Last November Senate Majority Leader Harry Reid (D-Nev.) took the so-called "nuclear option" on the filibusters, removing the procedural filibuster from judicial nominations, something Reid, and Barack Obama, once warned would threaten the very fabric of our constitutional republic. Reid framed the rules change as a response to Republican intransigence, picking up the narrative the White House employed about an uncooperative Congress. Nevertheless, today several of President Obama's judicial nominations are up in the air.
The most controversial nomination is of David Barron to the First Circuit Court of Appeals. Barron was an acting assistant attorney general in the Obama Administration, and authored at least two of about a dozen Department of Justice (DOJ) memos providing a legal basis for the extrajudicial killing of U.S. citizens. The White House distributed a number of the memos to senators on Thursday after pressure by Sens. Rand Paul (R-Ky.), Mark Udall (D-Colo.) and others to disclose them to the public.
For Senate Judiciary Chairman Patrick Leahy (D-Vt.) disclosing the memos to the Senate was enough. Leahy blamed Republican intransigence for the controversy over Barron, too. From a statement by Leahy:
Since Senate Republicans have blocked every single judicial nominee this year from receiving an up-or-down vote, it comes as no surprise that they would attempt to block Mr. Barron as well. This is nothing new. As for the Justice Department memo, the Majority Leader and I have urged the administration to make the memo available to all Senators and the administration has agreed. All Senators can review it for themselves. All members of the Judiciary Committee were previously able to review this memo, and now that his nomination is before the full Senate, it makes sense that all Senators will have that opportunity.
I am confident that once we proceed with Mr. Barron's nomination that Senators will vote to confirm him. At this point Leahy moves to a series of appeals to authority; that Barron is a professor at Harvard Law, that he's a nationally recognized constitutional law expert, that he clerked for Justice John Paul Stevens.
In some quarters of Obamaland the water for Barron was too far to carry. Last week The New York Times ran an editorial calling for drone memos authored by Barron to be released to the public. At the Lawfare blog Benjamin Wittes takes issue with The Times' editorial headline, "The Lawyer Behind the Drone Policy," which he calls misleading. President Obama, as the chief executive, is the man behind U.S. drone policy, not some lawyer at the DOJ asked to write a memo justifying extrajudicial killings of U.S. citizens. Wittes also notes that The New York Times didn't express opposition to Barron's nomination or support for scuttling the vote, but only support for the tactic.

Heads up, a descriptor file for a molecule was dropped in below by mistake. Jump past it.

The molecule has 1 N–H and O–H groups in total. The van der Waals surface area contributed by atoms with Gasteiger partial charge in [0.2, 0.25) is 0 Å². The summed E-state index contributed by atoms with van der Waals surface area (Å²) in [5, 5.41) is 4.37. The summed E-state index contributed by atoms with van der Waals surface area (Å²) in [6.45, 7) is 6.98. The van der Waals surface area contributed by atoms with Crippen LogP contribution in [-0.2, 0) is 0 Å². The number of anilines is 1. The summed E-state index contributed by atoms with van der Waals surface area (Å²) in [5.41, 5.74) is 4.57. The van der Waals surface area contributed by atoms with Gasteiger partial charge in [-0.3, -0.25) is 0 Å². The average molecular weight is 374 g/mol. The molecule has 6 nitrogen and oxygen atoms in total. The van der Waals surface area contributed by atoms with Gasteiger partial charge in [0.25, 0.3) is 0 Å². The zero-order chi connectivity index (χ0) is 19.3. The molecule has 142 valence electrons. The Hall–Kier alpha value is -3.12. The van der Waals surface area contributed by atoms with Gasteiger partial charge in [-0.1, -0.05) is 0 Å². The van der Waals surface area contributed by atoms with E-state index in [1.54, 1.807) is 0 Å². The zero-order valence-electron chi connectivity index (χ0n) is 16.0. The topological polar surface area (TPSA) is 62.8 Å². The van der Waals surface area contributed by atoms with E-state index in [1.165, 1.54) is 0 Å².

Over the weekend The New York Times ran an op-ed from Paul, who called for the disclosure of Barron's drone memos:
The American people deserve to see redacted versions of these memos so that they can understand the Obama administration's legal justification for this extraordinary exercise of executive power. The White House may invoke national security against disclosure, but legal arguments that affect the rights of every American should not have the privilege of secrecy. Paul said he would fight the nomination until Barron "frankly discusses his opinions on executing Americans without trial, and until the American people are able to participate in one of the most consequential debates in our history."
Another Obama nomination is facing trouble too, though not from the right. Michael Boggs, a Georgia appeals court judge nominated to the district court there, is facing more intense opposition from the left than Barron. While a Democrat state legislastor, Boggs voted in favor of an Alabama state flag that included the Confederate flags and opposed same-sex marriage recognition. A second nominee for the district court in Georgia, Mark Cohen, meanwhile, defended Georgia's voter ID law in court, leading Rep. David Scott (D-Ga.), who has been fighting those two nominations, to remark on NewsOne with Roland Martin: "I'm proud of this first black president. I love this first black president. But when you are hurt by the one you love, there's no greater pain than that."
The two Georgia nominees are part of a package of six judicial appointment Georgia's senators agreed to in what the White House described as an all-or-nothing deal.